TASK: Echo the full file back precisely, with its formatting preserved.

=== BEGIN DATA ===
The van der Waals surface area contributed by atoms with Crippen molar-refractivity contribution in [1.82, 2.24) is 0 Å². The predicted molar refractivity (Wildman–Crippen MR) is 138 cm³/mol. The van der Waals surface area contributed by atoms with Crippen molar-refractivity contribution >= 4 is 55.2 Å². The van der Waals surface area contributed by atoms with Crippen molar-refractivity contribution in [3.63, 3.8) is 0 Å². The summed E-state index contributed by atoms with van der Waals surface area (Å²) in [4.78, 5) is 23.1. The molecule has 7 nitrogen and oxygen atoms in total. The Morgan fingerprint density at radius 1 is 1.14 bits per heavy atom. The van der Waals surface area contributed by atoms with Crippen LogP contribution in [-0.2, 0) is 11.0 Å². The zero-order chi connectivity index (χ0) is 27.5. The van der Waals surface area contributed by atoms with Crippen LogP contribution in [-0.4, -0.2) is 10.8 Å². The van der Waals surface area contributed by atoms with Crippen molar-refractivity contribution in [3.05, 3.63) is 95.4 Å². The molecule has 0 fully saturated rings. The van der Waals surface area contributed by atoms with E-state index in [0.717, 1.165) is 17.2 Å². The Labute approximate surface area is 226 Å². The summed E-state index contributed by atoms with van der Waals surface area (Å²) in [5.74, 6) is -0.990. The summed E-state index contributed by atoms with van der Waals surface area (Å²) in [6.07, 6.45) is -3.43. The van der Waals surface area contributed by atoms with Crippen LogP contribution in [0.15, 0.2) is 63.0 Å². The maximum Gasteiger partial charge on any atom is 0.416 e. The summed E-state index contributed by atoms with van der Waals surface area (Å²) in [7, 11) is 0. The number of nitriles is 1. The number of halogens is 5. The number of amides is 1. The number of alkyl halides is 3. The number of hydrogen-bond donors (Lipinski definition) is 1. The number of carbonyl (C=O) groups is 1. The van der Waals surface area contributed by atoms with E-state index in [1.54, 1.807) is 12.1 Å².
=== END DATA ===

The van der Waals surface area contributed by atoms with Crippen molar-refractivity contribution in [1.82, 2.24) is 0 Å². The predicted molar refractivity (Wildman–Crippen MR) is 138 cm³/mol. The van der Waals surface area contributed by atoms with Crippen molar-refractivity contribution >= 4 is 55.2 Å². The van der Waals surface area contributed by atoms with Crippen molar-refractivity contribution in [3.63, 3.8) is 0 Å². The summed E-state index contributed by atoms with van der Waals surface area (Å²) in [4.78, 5) is 23.1. The molecule has 7 nitrogen and oxygen atoms in total. The Morgan fingerprint density at radius 1 is 1.14 bits per heavy atom. The van der Waals surface area contributed by atoms with Crippen LogP contribution in [-0.2, 0) is 11.0 Å². The zero-order chi connectivity index (χ0) is 27.5. The van der Waals surface area contributed by atoms with Crippen LogP contribution in [-0.4, -0.2) is 10.8 Å². The van der Waals surface area contributed by atoms with Crippen molar-refractivity contribution in [3.05, 3.63) is 95.4 Å². The molecule has 0 fully saturated rings. The van der Waals surface area contributed by atoms with E-state index in [0.717, 1.165) is 17.2 Å². The Labute approximate surface area is 226 Å². The summed E-state index contributed by atoms with van der Waals surface area (Å²) in [5.74, 6) is -0.990. The summed E-state index contributed by atoms with van der Waals surface area (Å²) in [6.07, 6.45) is -3.43. The van der Waals surface area contributed by atoms with Crippen LogP contribution in [0.15, 0.2) is 63.0 Å². The maximum Gasteiger partial charge on any atom is 0.416 e. The summed E-state index contributed by atoms with van der Waals surface area (Å²) in [7, 11) is 0. The number of nitriles is 1. The number of halogens is 5. The number of amides is 1. The number of alkyl halides is 3. The number of hydrogen-bond donors (Lipinski definition) is 1. The number of carbonyl (C=O) groups is 1. The van der Waals surface area contributed by atoms with E-state index in [1.54, 1.807) is 12.1 Å².